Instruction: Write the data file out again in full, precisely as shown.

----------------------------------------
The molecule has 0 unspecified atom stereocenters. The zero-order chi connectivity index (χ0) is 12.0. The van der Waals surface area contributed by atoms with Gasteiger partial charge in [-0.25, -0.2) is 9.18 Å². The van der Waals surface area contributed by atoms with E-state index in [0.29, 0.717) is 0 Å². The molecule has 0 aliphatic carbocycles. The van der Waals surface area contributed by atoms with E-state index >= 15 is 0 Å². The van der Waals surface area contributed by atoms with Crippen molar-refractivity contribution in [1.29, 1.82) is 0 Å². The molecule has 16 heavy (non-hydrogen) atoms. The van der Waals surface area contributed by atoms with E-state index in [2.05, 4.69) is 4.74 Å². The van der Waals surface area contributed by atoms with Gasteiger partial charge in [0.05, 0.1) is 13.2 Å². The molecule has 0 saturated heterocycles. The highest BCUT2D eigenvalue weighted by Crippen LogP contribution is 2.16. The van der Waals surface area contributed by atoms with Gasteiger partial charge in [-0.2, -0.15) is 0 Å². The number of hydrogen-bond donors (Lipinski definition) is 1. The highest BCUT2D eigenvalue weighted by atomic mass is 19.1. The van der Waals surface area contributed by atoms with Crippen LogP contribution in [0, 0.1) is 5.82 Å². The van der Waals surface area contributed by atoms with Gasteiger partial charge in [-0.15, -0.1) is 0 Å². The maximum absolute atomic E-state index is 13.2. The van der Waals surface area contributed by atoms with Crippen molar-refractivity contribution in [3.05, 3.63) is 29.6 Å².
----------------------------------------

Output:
The molecule has 0 unspecified atom stereocenters. The zero-order chi connectivity index (χ0) is 12.0. The van der Waals surface area contributed by atoms with Gasteiger partial charge in [-0.25, -0.2) is 9.18 Å². The van der Waals surface area contributed by atoms with E-state index in [0.29, 0.717) is 0 Å². The molecule has 0 aliphatic carbocycles. The van der Waals surface area contributed by atoms with E-state index >= 15 is 0 Å². The van der Waals surface area contributed by atoms with Crippen molar-refractivity contribution in [1.29, 1.82) is 0 Å². The molecule has 16 heavy (non-hydrogen) atoms. The van der Waals surface area contributed by atoms with E-state index in [2.05, 4.69) is 4.74 Å². The van der Waals surface area contributed by atoms with Gasteiger partial charge in [0.05, 0.1) is 13.2 Å². The molecule has 0 saturated heterocycles. The highest BCUT2D eigenvalue weighted by Crippen LogP contribution is 2.16. The van der Waals surface area contributed by atoms with Gasteiger partial charge in [-0.2, -0.15) is 0 Å². The number of hydrogen-bond donors (Lipinski definition) is 1. The highest BCUT2D eigenvalue weighted by atomic mass is 19.1. The van der Waals surface area contributed by atoms with Crippen LogP contribution in [0, 0.1) is 5.82 Å². The van der Waals surface area contributed by atoms with Gasteiger partial charge in [-0.15, -0.1) is 0 Å². The maximum absolute atomic E-state index is 13.2. The van der Waals surface area contributed by atoms with Crippen molar-refractivity contribution in [3.05, 3.63) is 29.6 Å².